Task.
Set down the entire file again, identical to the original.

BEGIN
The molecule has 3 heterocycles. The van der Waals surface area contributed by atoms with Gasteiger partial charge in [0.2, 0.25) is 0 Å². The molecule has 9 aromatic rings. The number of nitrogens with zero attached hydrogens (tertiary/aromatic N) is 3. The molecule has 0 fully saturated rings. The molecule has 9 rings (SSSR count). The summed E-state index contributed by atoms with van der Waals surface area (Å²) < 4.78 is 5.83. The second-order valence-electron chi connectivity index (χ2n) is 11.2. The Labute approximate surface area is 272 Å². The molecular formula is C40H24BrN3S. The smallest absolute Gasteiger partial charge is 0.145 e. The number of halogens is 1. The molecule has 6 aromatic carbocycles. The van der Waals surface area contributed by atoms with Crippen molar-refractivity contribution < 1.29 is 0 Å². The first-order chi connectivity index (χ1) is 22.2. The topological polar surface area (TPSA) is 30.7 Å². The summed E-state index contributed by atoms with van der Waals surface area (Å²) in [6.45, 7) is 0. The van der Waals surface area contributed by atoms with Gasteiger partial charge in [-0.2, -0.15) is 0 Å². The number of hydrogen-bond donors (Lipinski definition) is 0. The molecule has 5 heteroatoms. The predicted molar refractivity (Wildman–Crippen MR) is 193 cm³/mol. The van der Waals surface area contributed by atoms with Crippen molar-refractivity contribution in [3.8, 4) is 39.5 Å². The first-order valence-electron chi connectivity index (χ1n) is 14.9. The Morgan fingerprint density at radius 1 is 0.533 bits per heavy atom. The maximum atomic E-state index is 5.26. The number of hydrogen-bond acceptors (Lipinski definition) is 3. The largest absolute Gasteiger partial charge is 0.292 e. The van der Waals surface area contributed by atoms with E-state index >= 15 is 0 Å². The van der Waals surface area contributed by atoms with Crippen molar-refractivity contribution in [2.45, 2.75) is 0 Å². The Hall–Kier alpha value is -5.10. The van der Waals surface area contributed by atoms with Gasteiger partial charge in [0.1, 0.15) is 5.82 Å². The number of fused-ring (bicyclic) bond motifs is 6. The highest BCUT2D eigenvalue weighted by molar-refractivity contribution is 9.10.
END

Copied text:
The molecule has 3 heterocycles. The van der Waals surface area contributed by atoms with Gasteiger partial charge in [0.2, 0.25) is 0 Å². The molecule has 9 aromatic rings. The number of nitrogens with zero attached hydrogens (tertiary/aromatic N) is 3. The molecule has 0 fully saturated rings. The molecule has 9 rings (SSSR count). The summed E-state index contributed by atoms with van der Waals surface area (Å²) < 4.78 is 5.83. The second-order valence-electron chi connectivity index (χ2n) is 11.2. The Labute approximate surface area is 272 Å². The molecular formula is C40H24BrN3S. The smallest absolute Gasteiger partial charge is 0.145 e. The number of halogens is 1. The molecule has 6 aromatic carbocycles. The van der Waals surface area contributed by atoms with Crippen molar-refractivity contribution < 1.29 is 0 Å². The first-order chi connectivity index (χ1) is 22.2. The topological polar surface area (TPSA) is 30.7 Å². The summed E-state index contributed by atoms with van der Waals surface area (Å²) in [6.45, 7) is 0. The van der Waals surface area contributed by atoms with Gasteiger partial charge in [-0.2, -0.15) is 0 Å². The number of hydrogen-bond donors (Lipinski definition) is 0. The molecule has 5 heteroatoms. The predicted molar refractivity (Wildman–Crippen MR) is 193 cm³/mol. The van der Waals surface area contributed by atoms with Crippen molar-refractivity contribution in [3.8, 4) is 39.5 Å². The first-order valence-electron chi connectivity index (χ1n) is 14.9. The Morgan fingerprint density at radius 1 is 0.533 bits per heavy atom. The maximum atomic E-state index is 5.26. The number of hydrogen-bond acceptors (Lipinski definition) is 3. The largest absolute Gasteiger partial charge is 0.292 e. The van der Waals surface area contributed by atoms with E-state index >= 15 is 0 Å². The van der Waals surface area contributed by atoms with Crippen molar-refractivity contribution in [2.45, 2.75) is 0 Å². The Hall–Kier alpha value is -5.10. The van der Waals surface area contributed by atoms with Gasteiger partial charge in [0.1, 0.15) is 5.82 Å². The number of fused-ring (bicyclic) bond motifs is 6. The highest BCUT2D eigenvalue weighted by molar-refractivity contribution is 9.10.